- 18-year-old centre selected in first round of the NHL draft.
- Made NHL debut as a teenager but played remainder of that season in the WHL, sliding his entry level contract back one year.
- With expectations high, struggled offensively during his first three years as a pro. In one full season in the NHL and two seasons split between the NHL and AHL, fails to exceed 15 goals while playing over 135 NHL games.
- As a restricted free agent, signed a discounted one-year deal for well under $1-million, hoping to revive his fledgling career. He promptly turned in his best year, posting career-best offensive numbers.
- An RFA once more, contract negotiations drag on as he seeks a long term contract after his breakout season.
- With arbitration looming, the two sides compromise and agree to two-year contract for around $3-million, leaving he player less than age 27 and still an RFA when it ends.
And in case you haven't noticed, Brule -- drafted 6th overall in 2005, two years prior to the draft in which Backlund was picked 24th, is no longer in the NHL. In fact, Brule isn't playing pro hockey anywhere.
How the Brule Story Ended
With a two-year, $3.7 million contract in place, Brule opened the 2010-11 season with the Edmonton Oilers, scoring a goal in the season opener against Calgary. But, after three healthy months, he suffered three separate injuries in a miserable finish to the year.
Next came a tumultuous off-season in which Brule was traded to Los Angeles, only to be controversially un-traded right after when the Kings deemed him damaged goods and still suffering lingering effects from a late-season concussion. Still with the Oilers, Brule began the next year in the minors before being claimed off waivers by Phoenix in January. He finished the year with five goals and nine assists in 33 games with the Coyotes.
Last year, Brule signed with Zurich in Switzerland, only to be released in October by the Marc Crawford-coached club after failing to score a goal in 14 games.
How the Backlund Story Ends
Nobody is expecting Backlund's career to crash and burn like it did for Brule. That said, it's no surprise that after the lockout-shortened season, Calgary General Manager Jay Feaster took the cautious approach Wednesday of "show me more" when re-signing Backlund to a two year, $3-million 'bridge' contract -- meaning it's the one that should lead to a more lucrative contract the next time.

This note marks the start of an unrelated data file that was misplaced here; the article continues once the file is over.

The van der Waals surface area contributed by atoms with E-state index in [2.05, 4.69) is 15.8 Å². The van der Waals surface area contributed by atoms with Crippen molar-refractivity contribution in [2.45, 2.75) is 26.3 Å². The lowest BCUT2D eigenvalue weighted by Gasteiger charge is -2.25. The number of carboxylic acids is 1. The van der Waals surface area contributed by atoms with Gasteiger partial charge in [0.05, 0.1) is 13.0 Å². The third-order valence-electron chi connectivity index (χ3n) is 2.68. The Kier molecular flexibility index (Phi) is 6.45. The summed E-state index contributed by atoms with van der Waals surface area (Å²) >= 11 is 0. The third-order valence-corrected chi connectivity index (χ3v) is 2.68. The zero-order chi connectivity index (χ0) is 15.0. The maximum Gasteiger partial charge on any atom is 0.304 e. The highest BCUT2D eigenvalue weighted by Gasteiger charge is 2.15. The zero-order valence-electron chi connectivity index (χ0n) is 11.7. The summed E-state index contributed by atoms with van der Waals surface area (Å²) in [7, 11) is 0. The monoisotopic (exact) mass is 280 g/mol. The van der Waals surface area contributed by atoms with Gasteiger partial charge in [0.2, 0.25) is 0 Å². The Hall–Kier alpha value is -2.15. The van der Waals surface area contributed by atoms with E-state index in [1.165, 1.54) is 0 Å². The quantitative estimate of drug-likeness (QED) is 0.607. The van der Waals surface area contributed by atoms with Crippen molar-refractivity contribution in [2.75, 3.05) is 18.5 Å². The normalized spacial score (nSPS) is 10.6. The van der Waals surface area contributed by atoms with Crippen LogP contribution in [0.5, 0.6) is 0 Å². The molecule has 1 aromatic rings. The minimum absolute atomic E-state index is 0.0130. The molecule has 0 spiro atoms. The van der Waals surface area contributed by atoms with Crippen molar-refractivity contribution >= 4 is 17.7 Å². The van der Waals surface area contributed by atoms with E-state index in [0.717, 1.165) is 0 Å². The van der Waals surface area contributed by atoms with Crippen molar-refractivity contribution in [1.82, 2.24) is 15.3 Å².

If recent history is any indication -- Brule aside, the chances of this situation ultimately turning out well for both Backlund and the Flames are very good. In fact, 90% of past similar occurrences have resulted in a happy ending.
While Brule's story stood out for how eerily identical his career began in comparison to Backlund, Brule was also the lone example I found in the last decade of a first or second round draft pick not turning a similar valued two-year bridge contract into a hefty pay raise two years later.
This should be reassuring for Backlund and for Calgary also, who desperately needs to get stronger up the middle and would be delighted if he could emerge as the No. 1 centre they've been seeking or at minimum, a solid number two -- perhaps behind newly drafted Sean Monahan.
A Happy Ending, Nine Times out of Ten
The case study for the NHLPA for how to make more money by going short-term first, then long-term, would be Max Pacioretty. After struggling to establish himself his first three seasons, the Montreal winger settled for a two-year $3.25-million contract in the summer of 2011. Pacioretty busted out offensively that next year, leading the Canadiens in scoring. That next summer with one year still to go, he cashed in big time signing a six-year $27-million extension.
Here are all nine examples I found since 2004 where a first or second round draft pick followed up their three-year ELC with a two-year contract of similar value to Backlund's. In each instance it did, indeed, 'bridge' that player to a more lucrative, long term contract.
Max Pacioretty Montreal (1st round, 22nd in 2007)
- Prior to 2011-12, signed for two years, $3.25 million
- After leading Montreal in scoring the first year, signed a six-year, $27 million extension
- Prior to 2009-10, signed for two years, $3.7 million
- After scoring 44 goals over the two seasons, re-signed for four years, $16.8 million
- Prior to 2009-10, signed for two years, $3.8 million
- After scoring 31 goals in 62 games in the second year, re-signed for four years, $16 million
- Prior to 2011-12, signed up for two years, $3.5 million
- After scoring 28 goals in the first year, signed a six-year, $23.8 million extension
- In November of 2011-12, signed for two years, $2.8 million
- After reaching career highs in goals (12) and assists (17) in Ottawa in the first year, signed a five-year, $17.5 million extension
- Prior to 2011-12, signed for two years, $3.75 million
- After scoring at a higher rate than anyone on Columbus in the second year, re-signed for three years, $9.8 million
- Prior to 2010-11, signed for two years, $3.6 million
- After scoring a career 16 goals in the first year, signed a five-year, $15.5 million extension
- Prior to 2010-11, signed for two years, $2.4 million
- After scoring 29 goals and 81 points over the two seasons, re-signed for three years, $9.25 million
- Prior to 2010-11, signed for two years, $3.7 million
- After piling up 72 points and 308 penalty minutes over the two seasons, re-signed for two years, $5.3 million
The Season That Lies Ahead